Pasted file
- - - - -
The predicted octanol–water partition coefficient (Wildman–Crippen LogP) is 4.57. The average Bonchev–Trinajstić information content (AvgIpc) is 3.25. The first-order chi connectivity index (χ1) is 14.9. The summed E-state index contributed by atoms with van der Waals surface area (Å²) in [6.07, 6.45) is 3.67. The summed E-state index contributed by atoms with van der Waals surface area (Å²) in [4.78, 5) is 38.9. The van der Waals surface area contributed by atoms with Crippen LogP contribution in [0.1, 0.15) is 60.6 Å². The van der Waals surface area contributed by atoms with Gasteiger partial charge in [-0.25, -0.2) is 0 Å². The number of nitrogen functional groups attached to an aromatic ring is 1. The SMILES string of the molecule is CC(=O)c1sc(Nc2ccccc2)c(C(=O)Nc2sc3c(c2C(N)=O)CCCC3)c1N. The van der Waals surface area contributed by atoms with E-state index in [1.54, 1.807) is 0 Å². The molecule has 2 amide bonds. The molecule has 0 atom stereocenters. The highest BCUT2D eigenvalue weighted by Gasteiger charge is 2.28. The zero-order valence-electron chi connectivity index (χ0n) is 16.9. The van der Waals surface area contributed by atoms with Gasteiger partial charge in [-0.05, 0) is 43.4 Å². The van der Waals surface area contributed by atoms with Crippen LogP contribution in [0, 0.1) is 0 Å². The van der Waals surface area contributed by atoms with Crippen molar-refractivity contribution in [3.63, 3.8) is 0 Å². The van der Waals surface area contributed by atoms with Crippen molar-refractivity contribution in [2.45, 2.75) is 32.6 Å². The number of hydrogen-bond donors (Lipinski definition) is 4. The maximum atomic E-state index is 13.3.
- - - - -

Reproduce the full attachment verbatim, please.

The predicted octanol–water partition coefficient (Wildman–Crippen LogP) is 4.57. The average Bonchev–Trinajstić information content (AvgIpc) is 3.25. The first-order chi connectivity index (χ1) is 14.9. The summed E-state index contributed by atoms with van der Waals surface area (Å²) in [6.07, 6.45) is 3.67. The summed E-state index contributed by atoms with van der Waals surface area (Å²) in [4.78, 5) is 38.9. The van der Waals surface area contributed by atoms with Crippen LogP contribution in [0.1, 0.15) is 60.6 Å². The van der Waals surface area contributed by atoms with Gasteiger partial charge in [-0.25, -0.2) is 0 Å². The number of nitrogen functional groups attached to an aromatic ring is 1. The SMILES string of the molecule is CC(=O)c1sc(Nc2ccccc2)c(C(=O)Nc2sc3c(c2C(N)=O)CCCC3)c1N. The van der Waals surface area contributed by atoms with E-state index in [1.54, 1.807) is 0 Å². The molecule has 2 amide bonds. The molecule has 0 atom stereocenters. The highest BCUT2D eigenvalue weighted by Gasteiger charge is 2.28. The zero-order valence-electron chi connectivity index (χ0n) is 16.9. The van der Waals surface area contributed by atoms with Gasteiger partial charge in [-0.05, 0) is 43.4 Å². The van der Waals surface area contributed by atoms with Crippen LogP contribution in [0, 0.1) is 0 Å². The van der Waals surface area contributed by atoms with Crippen molar-refractivity contribution in [3.63, 3.8) is 0 Å². The van der Waals surface area contributed by atoms with Crippen molar-refractivity contribution in [2.45, 2.75) is 32.6 Å². The number of hydrogen-bond donors (Lipinski definition) is 4. The maximum atomic E-state index is 13.3.